Established during the Great Depression, the Social Security retirement system is funded by a 12.4 percent tax, split between workers and employers, on all wages up to $113,000.
It's the nation's oldest entitlement program and one of its most beloved. Yet it's also a fiscal and demographic disaster that desperately needs to be reformed right now for at least three reasons.
1. Social Security is broke.
Social Security is already paying out more in benefits than it brings in via payroll taxes; it makes up the difference by drawing on surpluses built up over the past decades. According to the most recent report by Social Security's trustees, those surpluses will be totally gone in 2033 and unless taxes get jacked up, the system will only be able to pay 75 percent of current benefits.
2. Social Security is a terrible investment.
People think of Social Security as a retirement account, but it yields a terrible rate of return. Researchers at the liberal Urban Institute estimate that virtually all people retiring in 2010 or later will receive far less in benefits than they paid into the system via payroll taxes. Nobody would stand for that in a voluntary retirement plan.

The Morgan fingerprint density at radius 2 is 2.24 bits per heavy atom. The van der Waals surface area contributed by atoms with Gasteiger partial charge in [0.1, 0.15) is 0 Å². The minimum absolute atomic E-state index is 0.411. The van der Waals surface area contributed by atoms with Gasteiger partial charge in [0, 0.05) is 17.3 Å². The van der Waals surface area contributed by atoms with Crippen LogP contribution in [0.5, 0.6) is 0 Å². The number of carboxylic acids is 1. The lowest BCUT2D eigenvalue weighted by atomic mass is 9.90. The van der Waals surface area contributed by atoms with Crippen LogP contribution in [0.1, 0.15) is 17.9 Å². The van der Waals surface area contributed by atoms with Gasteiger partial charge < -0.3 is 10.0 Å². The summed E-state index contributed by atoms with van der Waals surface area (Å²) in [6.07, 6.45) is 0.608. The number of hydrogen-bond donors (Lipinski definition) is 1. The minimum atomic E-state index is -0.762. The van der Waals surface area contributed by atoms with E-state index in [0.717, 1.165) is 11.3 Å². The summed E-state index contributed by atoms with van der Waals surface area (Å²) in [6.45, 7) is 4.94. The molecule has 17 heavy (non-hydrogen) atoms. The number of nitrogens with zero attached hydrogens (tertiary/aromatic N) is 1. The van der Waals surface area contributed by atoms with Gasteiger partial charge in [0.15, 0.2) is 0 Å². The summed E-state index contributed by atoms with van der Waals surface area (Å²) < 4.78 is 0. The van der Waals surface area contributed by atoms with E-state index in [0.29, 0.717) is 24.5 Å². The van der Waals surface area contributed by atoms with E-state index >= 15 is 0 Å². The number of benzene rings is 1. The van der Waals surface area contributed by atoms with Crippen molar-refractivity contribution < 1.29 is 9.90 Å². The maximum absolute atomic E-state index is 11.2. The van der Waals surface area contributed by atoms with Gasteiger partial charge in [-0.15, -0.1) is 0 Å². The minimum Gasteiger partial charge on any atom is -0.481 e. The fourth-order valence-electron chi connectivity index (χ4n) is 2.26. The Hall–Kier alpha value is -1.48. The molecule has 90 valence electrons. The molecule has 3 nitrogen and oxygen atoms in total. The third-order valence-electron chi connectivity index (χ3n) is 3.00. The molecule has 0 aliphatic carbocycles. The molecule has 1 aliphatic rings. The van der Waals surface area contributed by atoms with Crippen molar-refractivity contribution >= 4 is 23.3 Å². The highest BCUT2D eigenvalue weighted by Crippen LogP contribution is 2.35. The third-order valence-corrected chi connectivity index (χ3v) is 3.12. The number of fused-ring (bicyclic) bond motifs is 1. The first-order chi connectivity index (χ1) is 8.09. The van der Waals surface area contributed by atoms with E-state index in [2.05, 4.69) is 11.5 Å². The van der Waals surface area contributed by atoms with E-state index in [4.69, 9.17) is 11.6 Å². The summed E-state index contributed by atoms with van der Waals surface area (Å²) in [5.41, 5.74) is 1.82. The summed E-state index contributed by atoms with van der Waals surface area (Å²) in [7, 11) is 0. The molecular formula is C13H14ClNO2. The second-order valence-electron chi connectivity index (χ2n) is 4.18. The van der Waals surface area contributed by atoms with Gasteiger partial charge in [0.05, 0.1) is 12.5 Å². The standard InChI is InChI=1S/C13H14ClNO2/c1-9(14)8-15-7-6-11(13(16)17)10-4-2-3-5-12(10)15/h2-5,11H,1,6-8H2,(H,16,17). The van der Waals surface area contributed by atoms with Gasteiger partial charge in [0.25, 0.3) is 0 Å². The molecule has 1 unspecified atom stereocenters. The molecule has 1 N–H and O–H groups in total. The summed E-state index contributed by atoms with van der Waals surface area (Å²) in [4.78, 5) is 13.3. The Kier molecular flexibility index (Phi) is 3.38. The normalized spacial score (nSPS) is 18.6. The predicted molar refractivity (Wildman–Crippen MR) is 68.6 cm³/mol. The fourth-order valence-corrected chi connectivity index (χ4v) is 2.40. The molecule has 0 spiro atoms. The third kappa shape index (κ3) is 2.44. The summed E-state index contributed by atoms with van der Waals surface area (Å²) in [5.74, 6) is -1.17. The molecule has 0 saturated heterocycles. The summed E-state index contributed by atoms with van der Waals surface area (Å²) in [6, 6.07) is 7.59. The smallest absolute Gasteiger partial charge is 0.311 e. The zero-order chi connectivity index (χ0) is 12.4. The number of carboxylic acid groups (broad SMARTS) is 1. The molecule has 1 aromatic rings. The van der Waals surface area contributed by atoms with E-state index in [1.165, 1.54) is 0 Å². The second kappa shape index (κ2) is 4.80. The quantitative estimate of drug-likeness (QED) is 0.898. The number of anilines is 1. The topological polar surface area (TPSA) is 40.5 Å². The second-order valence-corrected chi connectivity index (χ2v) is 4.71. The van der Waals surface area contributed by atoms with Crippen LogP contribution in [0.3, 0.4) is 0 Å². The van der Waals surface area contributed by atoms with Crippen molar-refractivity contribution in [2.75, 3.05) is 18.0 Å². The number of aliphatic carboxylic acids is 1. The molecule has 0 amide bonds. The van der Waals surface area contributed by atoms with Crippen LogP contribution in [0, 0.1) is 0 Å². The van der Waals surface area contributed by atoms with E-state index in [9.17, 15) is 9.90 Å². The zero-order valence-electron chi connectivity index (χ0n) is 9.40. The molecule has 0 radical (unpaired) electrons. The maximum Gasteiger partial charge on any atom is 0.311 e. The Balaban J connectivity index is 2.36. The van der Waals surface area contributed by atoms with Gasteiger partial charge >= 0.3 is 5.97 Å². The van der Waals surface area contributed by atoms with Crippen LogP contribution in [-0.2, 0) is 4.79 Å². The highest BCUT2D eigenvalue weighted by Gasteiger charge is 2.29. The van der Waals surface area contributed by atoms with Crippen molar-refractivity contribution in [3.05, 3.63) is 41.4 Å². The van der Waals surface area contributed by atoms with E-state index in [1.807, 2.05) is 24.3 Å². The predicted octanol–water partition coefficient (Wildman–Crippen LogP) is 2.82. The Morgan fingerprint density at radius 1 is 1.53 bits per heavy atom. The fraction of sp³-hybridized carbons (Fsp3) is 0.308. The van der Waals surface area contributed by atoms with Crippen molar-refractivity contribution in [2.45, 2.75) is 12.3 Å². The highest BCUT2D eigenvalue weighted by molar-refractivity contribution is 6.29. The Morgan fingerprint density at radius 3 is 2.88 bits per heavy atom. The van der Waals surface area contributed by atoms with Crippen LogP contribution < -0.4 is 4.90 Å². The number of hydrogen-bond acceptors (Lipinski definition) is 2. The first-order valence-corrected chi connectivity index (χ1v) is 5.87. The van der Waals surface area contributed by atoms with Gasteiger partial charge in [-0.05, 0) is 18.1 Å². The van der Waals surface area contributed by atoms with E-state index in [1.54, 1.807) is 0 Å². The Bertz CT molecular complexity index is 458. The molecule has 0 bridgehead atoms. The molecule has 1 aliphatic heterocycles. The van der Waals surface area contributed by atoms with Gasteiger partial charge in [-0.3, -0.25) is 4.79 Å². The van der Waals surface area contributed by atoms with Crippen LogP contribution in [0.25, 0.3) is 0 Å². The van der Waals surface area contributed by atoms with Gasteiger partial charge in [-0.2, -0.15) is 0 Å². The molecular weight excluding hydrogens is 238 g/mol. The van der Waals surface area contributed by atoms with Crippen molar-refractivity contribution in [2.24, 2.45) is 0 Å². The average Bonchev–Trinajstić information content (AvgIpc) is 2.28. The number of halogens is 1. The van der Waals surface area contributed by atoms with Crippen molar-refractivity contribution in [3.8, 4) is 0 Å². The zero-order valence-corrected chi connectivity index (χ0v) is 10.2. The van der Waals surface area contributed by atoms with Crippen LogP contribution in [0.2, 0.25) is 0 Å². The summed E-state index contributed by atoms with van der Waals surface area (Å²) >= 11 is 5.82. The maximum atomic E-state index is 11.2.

3. Social Security Screws Younger Workers.
Not only will younger workers get smaller benefits – if they get any benefits at all – we have no control over our contributions. What's more, we can't will savings or unpaid benefits to heirs. The result is less disposable income now – and in retirement.
Whatever sense it may have once made, Social Security is now a program that is insolvent and unfair – and that will only get worse as the baby boom generation starts retiring en masse.
If we want to protect seniors from poverty in old age, we should address that directly through welfare payments to the truly needy rather than creating a system that pits one generation against the other.
Written and narrated by Nick Gillespie. Produced and edited by Meredith Bragg.
About 2 minutes.
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